The European Medicines Agency (“EMA”) has replied to a letter from the European Ombudsman opening a strategic inquiry into EMA’s pre-submission activities.

Background information

On 17 July 2017, Emily O’Reilly, the European Ombudsman, decided to conduct a strategic inquiry concerning EMA’s arrangements with individual medicinal products developers prior to the submission by these developers of an application for marketing authorisation. The European Ombudsman concluded that, in the eyes of the public, interactions between the EMA and medicinal product developers could create, at least, some perception of bias.

On 31 August 2017, EMA’s Executive Director Guido Rasi replied by letter to the Ombudsman’s strategic inquiry.

EMA’s Opinion

EMA’s Executive Director welcomed the opportunity to further clarify and foster public trust in pre-submission activities which have contributed positively to public health by helping introducing to the market new, safe and effective medicines. The Director stressed that the risk of bias can be managed by having the necessary safeguards in place. EMA manages this risk by adopting strong policies in relation to conflicts of interest, an independent process for evaluation of medicinal products, and a high level of transparency for EMA’s operations.

EMA’s Executive Director also mentioned in his letter that pre-submission interactions with medicinal product developers could provide the following benefits:

  • Access to new, safe and effective medicinal products;
  • Helping EMA to identify the risks and benefits of the new medicinal products sooner;
  • Helping developers understand regulatory requirements;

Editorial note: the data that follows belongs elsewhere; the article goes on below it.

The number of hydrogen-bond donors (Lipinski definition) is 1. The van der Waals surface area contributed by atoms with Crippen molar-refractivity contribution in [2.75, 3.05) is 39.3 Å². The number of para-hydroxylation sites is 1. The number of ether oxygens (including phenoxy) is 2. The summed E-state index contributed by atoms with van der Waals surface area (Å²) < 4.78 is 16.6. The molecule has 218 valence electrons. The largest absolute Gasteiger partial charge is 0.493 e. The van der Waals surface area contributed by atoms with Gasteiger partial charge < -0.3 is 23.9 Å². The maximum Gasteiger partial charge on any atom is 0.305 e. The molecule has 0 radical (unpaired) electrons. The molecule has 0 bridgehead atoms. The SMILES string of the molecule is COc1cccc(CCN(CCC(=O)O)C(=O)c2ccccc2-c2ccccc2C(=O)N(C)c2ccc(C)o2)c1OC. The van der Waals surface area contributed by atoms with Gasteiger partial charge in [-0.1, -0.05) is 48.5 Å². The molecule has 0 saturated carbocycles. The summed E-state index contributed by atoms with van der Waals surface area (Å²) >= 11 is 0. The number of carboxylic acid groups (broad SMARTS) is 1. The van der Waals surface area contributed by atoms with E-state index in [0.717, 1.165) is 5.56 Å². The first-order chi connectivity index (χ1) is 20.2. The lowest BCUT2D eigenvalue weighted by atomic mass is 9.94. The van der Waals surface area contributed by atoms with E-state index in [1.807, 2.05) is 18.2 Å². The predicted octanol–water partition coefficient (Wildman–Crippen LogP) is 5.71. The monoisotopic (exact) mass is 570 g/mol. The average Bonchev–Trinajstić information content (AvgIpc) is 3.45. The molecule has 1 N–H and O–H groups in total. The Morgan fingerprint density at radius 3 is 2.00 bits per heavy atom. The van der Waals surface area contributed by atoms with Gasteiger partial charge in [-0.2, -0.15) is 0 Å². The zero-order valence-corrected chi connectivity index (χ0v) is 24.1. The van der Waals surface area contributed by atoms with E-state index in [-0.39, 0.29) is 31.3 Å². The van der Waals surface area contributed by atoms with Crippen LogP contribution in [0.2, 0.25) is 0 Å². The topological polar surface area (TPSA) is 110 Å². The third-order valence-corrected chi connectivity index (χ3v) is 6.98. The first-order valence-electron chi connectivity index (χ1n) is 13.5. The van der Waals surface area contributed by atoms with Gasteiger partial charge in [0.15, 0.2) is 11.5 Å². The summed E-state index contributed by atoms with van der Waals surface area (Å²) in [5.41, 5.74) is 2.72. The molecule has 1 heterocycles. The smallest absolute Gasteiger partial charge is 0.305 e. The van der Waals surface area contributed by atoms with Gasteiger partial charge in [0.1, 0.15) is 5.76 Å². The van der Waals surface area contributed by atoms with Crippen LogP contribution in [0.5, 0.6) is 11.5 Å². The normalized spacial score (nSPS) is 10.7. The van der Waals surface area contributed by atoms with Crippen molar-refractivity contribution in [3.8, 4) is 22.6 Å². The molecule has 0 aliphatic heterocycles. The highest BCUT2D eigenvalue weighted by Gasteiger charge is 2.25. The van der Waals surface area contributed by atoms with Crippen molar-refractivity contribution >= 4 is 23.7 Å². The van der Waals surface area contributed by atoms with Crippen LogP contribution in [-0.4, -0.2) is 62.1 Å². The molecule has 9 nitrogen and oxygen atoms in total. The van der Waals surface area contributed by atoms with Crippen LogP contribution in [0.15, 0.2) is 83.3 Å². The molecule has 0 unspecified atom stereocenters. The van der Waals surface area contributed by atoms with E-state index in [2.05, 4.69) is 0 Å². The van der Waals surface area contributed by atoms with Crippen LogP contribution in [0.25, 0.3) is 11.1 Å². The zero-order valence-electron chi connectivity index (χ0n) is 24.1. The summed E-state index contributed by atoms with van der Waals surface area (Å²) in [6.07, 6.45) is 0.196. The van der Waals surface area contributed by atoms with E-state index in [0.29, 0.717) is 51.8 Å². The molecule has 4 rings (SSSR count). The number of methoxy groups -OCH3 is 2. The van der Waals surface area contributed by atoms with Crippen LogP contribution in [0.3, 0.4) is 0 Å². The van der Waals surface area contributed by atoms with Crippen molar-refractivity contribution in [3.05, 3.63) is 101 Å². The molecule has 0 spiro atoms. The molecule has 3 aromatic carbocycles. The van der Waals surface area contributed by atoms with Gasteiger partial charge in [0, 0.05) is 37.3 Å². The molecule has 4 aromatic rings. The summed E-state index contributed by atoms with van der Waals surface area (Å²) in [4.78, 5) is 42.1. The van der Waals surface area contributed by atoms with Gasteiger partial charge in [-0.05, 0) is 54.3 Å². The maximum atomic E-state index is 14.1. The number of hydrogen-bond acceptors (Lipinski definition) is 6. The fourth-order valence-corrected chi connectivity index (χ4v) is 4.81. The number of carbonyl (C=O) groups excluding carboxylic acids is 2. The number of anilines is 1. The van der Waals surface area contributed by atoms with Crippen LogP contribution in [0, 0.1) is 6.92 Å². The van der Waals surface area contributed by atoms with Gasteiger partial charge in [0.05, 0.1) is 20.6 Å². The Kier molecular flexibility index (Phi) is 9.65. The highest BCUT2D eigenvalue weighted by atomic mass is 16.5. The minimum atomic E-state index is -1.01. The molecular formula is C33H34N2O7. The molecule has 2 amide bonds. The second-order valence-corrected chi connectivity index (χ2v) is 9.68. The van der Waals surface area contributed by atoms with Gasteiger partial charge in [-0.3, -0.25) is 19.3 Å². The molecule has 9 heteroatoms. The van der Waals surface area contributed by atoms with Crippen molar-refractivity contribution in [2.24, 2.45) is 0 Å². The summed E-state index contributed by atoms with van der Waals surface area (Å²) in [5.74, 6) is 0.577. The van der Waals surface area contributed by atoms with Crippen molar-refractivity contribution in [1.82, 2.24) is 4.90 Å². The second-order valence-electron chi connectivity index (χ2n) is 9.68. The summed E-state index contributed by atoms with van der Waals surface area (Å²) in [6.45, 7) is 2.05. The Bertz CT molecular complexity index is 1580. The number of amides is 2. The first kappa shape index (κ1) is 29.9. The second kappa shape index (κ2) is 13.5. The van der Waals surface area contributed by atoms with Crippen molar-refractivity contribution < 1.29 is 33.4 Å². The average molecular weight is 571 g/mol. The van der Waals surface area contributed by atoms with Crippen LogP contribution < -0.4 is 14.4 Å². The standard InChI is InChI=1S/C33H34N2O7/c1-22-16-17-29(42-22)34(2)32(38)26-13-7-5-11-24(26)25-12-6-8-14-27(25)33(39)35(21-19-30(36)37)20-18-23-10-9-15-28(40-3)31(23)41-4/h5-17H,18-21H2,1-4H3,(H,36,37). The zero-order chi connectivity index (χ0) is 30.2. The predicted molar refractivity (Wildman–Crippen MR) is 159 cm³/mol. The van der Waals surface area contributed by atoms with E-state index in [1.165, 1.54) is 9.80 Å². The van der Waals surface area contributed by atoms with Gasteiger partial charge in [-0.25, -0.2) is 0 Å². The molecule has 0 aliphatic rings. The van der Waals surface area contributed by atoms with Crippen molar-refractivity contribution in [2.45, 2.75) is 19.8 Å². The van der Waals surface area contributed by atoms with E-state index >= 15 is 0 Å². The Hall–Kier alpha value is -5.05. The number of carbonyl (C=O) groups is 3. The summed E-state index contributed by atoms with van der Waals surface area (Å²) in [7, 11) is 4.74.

• Providing a platform to include other parties involved in the approval process.

EMA’s Legal Obligation

EMA’s Executive Director highlighted that pre-submission activities are required and conducted in accordance with EMA’s Founding Regulation No 726/2004. Consequently, interaction with medicinal product developers before an application for marketing authorisation is submitted is a legal obligation that EMA must fulfil.

Pre-submission interactions are intended to optimise the related development plan, provide methodological direction and discourage the production of irrelevant or substandard data. In addition, the parties that will be involved later in the evaluation process can develop an overview of the product and thus, assess it more efficiently by minimising unnecessary administrative burdens.

EMA’s Executive Director pointed to the fact that EMA has robust and rigorous assessment processes in place separating the advice procedure from the final decision concerning an application for marketing authorisation. Scientific recommendations are issued by EMA Committees on the basis of extensive peer-review and discussions amongst approximately 30 members supported also by independent experts.

EMA’s Executive Director further observed that the strategic inquiry is extremely broad-ranging. This is because pre-submission activities touch upon all major EMA operational processes. The preparation of detailed statistical overviews will be a challenging exercise, in particular, while EMA is preparing its relocation to another EU Member State after the exit of UK from the EU.

EMA’s Executive Director agreed to meet at the end of September 2017 with the European Ombudsman to further discuss and define a reasonable timeline for the submission of the information required from the strategic inquiry.